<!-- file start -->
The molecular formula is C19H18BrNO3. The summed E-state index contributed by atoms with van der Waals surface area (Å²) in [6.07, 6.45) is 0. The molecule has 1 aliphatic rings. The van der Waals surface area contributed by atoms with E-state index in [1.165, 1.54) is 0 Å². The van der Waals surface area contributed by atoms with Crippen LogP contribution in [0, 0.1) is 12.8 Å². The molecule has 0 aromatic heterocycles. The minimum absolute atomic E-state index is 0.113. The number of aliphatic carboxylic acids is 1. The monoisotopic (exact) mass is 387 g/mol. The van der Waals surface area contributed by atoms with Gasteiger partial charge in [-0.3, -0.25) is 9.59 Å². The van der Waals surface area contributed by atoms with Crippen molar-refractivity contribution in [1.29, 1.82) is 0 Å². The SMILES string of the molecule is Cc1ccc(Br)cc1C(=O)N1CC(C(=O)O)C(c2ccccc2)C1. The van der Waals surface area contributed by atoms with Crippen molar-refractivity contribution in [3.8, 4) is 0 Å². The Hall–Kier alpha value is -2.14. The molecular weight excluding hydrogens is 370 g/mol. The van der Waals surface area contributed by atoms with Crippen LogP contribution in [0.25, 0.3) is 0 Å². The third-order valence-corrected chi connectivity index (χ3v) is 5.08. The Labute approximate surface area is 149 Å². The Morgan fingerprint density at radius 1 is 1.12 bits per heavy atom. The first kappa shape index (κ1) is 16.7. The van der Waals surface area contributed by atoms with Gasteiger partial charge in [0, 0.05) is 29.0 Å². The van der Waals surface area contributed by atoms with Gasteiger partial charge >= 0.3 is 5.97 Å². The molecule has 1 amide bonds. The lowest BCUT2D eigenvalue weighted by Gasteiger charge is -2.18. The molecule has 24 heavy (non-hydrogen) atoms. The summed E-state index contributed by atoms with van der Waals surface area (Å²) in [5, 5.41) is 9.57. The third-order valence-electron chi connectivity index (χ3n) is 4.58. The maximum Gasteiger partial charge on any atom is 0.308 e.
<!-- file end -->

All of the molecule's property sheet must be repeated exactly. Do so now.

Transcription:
The molecular formula is C19H18BrNO3. The summed E-state index contributed by atoms with van der Waals surface area (Å²) in [6.07, 6.45) is 0. The molecule has 1 aliphatic rings. The van der Waals surface area contributed by atoms with E-state index in [1.165, 1.54) is 0 Å². The van der Waals surface area contributed by atoms with Crippen LogP contribution in [0, 0.1) is 12.8 Å². The molecule has 0 aromatic heterocycles. The minimum absolute atomic E-state index is 0.113. The number of aliphatic carboxylic acids is 1. The monoisotopic (exact) mass is 387 g/mol. The van der Waals surface area contributed by atoms with Gasteiger partial charge in [-0.3, -0.25) is 9.59 Å². The van der Waals surface area contributed by atoms with Crippen molar-refractivity contribution in [1.29, 1.82) is 0 Å². The SMILES string of the molecule is Cc1ccc(Br)cc1C(=O)N1CC(C(=O)O)C(c2ccccc2)C1. The van der Waals surface area contributed by atoms with Crippen molar-refractivity contribution in [3.8, 4) is 0 Å². The Hall–Kier alpha value is -2.14. The molecular weight excluding hydrogens is 370 g/mol. The van der Waals surface area contributed by atoms with Crippen LogP contribution in [0.25, 0.3) is 0 Å². The third-order valence-corrected chi connectivity index (χ3v) is 5.08. The Labute approximate surface area is 149 Å². The Morgan fingerprint density at radius 1 is 1.12 bits per heavy atom. The first kappa shape index (κ1) is 16.7. The van der Waals surface area contributed by atoms with Gasteiger partial charge in [0, 0.05) is 29.0 Å². The van der Waals surface area contributed by atoms with Gasteiger partial charge >= 0.3 is 5.97 Å². The molecule has 1 amide bonds. The lowest BCUT2D eigenvalue weighted by Gasteiger charge is -2.18. The molecule has 24 heavy (non-hydrogen) atoms. The summed E-state index contributed by atoms with van der Waals surface area (Å²) in [5, 5.41) is 9.57. The third-order valence-electron chi connectivity index (χ3n) is 4.58. The maximum Gasteiger partial charge on any atom is 0.308 e.